Luhrmann, who is known for “Moulin Rouge” and “The Great Gatsby,” among many other movies, is working out of the new Glendale sound stages on “The Get Down,” a drama series that will run on online streaming service Netflix next year with 13 episodes.

“The Get Down” is based in the South Bronx in the 1970s and focuses on the birth of hip-hop. Depending on filming days, anywhere from 200 to 500 workers could be on site, according to sound stage manager Hernando Santana. This range includes film crews, actors and the staff that builds the sets.

It’s a turnaround in usage for the site, which was historically used as manufacturing space for multiple companies before Broadway Stages purchased it for nearly $20 million last year.

Damon Hemmerdinger of ATCO Properties, which developed the adjacent Atlas Park Mall that fell into foreclosure in 2009, began shopping the 11-acre Atlas Terminals site in 2011.

Broadway Stages promised not to destroy the old buildings on the site, but to transform them into new use for film production, further helping the booming industry in New York City.

“Broadway Stages is responsible for a lot of the filming in New York right now,” said Jamie Crowell, co-producer of “The Get Down.” “Because without the sound stages the jobs wouldn’t be able to come here.”

Today there are four new sound stages on the site, and there is space for more. Although the co-producer couldn’t reveal much about the plot of “The Get Down,” she said while some scenes will actually be filmed in the Bronx, in Glendale there will be sets for apartments and a club for reoccurring scenes from the show. “The Get Down” is using three of the sounds stages, while another upcoming show called “Billions” is being shot at the remaining one.

Besides the sounds stages, much of the Atlas Terminals property is used for “support space,” or lingo in the business for the offices, dressing rooms, practice space and areas used for constructing the sets.

When the property was bought, a Broadway Stages spokeswoman told The Courier that some of the space would be used for retail, but representatives couldn’t say more about that part of transforming Atlas Terminals yet.

Through its new sound stages use, film workers at the site are discovering the community as Broadway Stages encourages crews to use local retailers. Apparently, The Shops at Atlas Park is a hit.

“I’m a born and raised New Yorker and I’ve never been to Glendale, Queens,” Crowell said. “It’s fantastic. I love it. The mall is fantastic. You have all that stuff right there in one spot.”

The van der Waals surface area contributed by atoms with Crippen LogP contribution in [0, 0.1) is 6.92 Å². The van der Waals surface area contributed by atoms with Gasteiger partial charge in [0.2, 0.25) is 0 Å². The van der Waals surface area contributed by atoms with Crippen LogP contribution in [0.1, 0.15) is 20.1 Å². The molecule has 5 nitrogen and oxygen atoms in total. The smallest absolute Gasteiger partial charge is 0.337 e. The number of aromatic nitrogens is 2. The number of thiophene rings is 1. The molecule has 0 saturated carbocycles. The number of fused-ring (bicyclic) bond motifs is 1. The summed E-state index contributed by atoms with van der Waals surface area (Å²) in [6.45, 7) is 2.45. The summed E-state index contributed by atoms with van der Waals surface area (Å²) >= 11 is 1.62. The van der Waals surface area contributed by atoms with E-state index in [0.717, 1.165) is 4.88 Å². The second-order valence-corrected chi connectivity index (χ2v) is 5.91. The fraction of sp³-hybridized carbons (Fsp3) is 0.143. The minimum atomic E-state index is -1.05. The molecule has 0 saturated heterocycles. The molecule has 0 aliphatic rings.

Map via Google



Glendale apartment building sells for $6.2 million

| lguerre@queenscourier.com

Photo courtesy Nicholas Strini/ PropertyShark

A four-story, mixed-use apartment building in Glendale sold for $6,250,000 recently, feeding off a hot real estate market and its proximity to Ridgewood.

Because of a lack of access to train lines, property values and rental rates in Glendale have not skyrocketed like neighboring Ridgewood. However, because the economy is trending upwards and demand is high, the building at 72-06 69th St. sold near its high asking price, which was $6,499,000.

The sale price was higher than most transactions in Glendale – it sold for double its value before the recession – because the time and place was right, according to Simone Grimaldi, owner of Grimaldi Realty Corp., which handled the deal.

“If the market changes it wouldn’t get that kind of money,” said Grimaldi, a veteran broker in the area since 1989. “It’s not really Ridgewood, it’s Glendale. But it’s the beginning of Glendale. You can walk to the M train from there. It was the right time to sell. Who knows when they would have gotten that opportunity again?”

Another reason for the high sale price is the building’s rate of return. The property makes $483,000 annually through rental income from its 24 residential tenants and four ground-floor commercial stores, which include a laundromat and a nail salon.

“The way the market is today, it’s attractive, because there aren’t many properties like this available,” Grimaldi said. “For the area, it is a big sale.”

A much bigger sale in Glendale happened late last year, when Brooklyn-based television and film production company Broadway Stages purchased Atlas Terminals, a huge industrial park with buildings adjacent to The Shops at Atlas Park mall, for $19.5 million.

The film company plans to build a massive film studio and retail complex in the neighborhood with the existing warehouses.


Glendale Hansel ’n Gretel site will become storage and retail building

| lguerre@queenscourier.com

THE COURIER/File photo

The final chapter of the more than 140-year fairy tale run for food processor Hansel ‘n Gretel has come to an end.

Hansel ‘n Gretel Brand Inc. sold its Glendale manufacturing factory at 79-40 Cooper Ave. for $9.18 million after closing its business last year, according to Canada-based broker Avison Young. The company opened in Manhattan in 1872 and moved to Glendale in 1970 to expand operations.

The entire two-acre property, which includes a 50,000-square-foot industrial building, two attached residential buildings, two parking lots and vacant land, was such a sweet deal, it was divided and purchased by two investors.

Cayre Investments purchased most of the site, and plans to transform it into a 80,000-square-foot self-storage and retail building, according to Avison Young.

“Over the last few years, self-storage has been driven by robust demand, advanced management and new technology, and it continues to outperform other real estate sectors,” said Jason Meister, vice president of Avison Young. “Manhattan’s residential market continues to reach new heights, which in turn has driven demand for self-storage in the outer boroughs, and the buyer intends to capitalize on this trend.”

Meister and an Avison Young team of principals Vincent Carrega, Jon Epstein, Neil Helman and Charles Kingsley represented Hansel ‘n Gretel.

The Hansel ‘n Gretel site is located near to The Shops at Atlas Park, a mall with retail, dining and a cinema.

It is also close to Atlas Terminals, a former collection of industrial buildings that was purchased by production company Broadway Stages for nearly $20 million last year.

The company plans to transform the site into TV and film studios and create rental space for local mom and pop retail businesses, as The Courier first reported.


Future unclear for two Atlas Park stores damaged by burst pipes

| slicata@queenscourier.com

THE COURIER/Photos by Salvatore Licata

Two separate pipe bursts in The Shops at Atlas Park last month damaged five stores in the shopping center — and the future of some of those affected businesses is still unclear.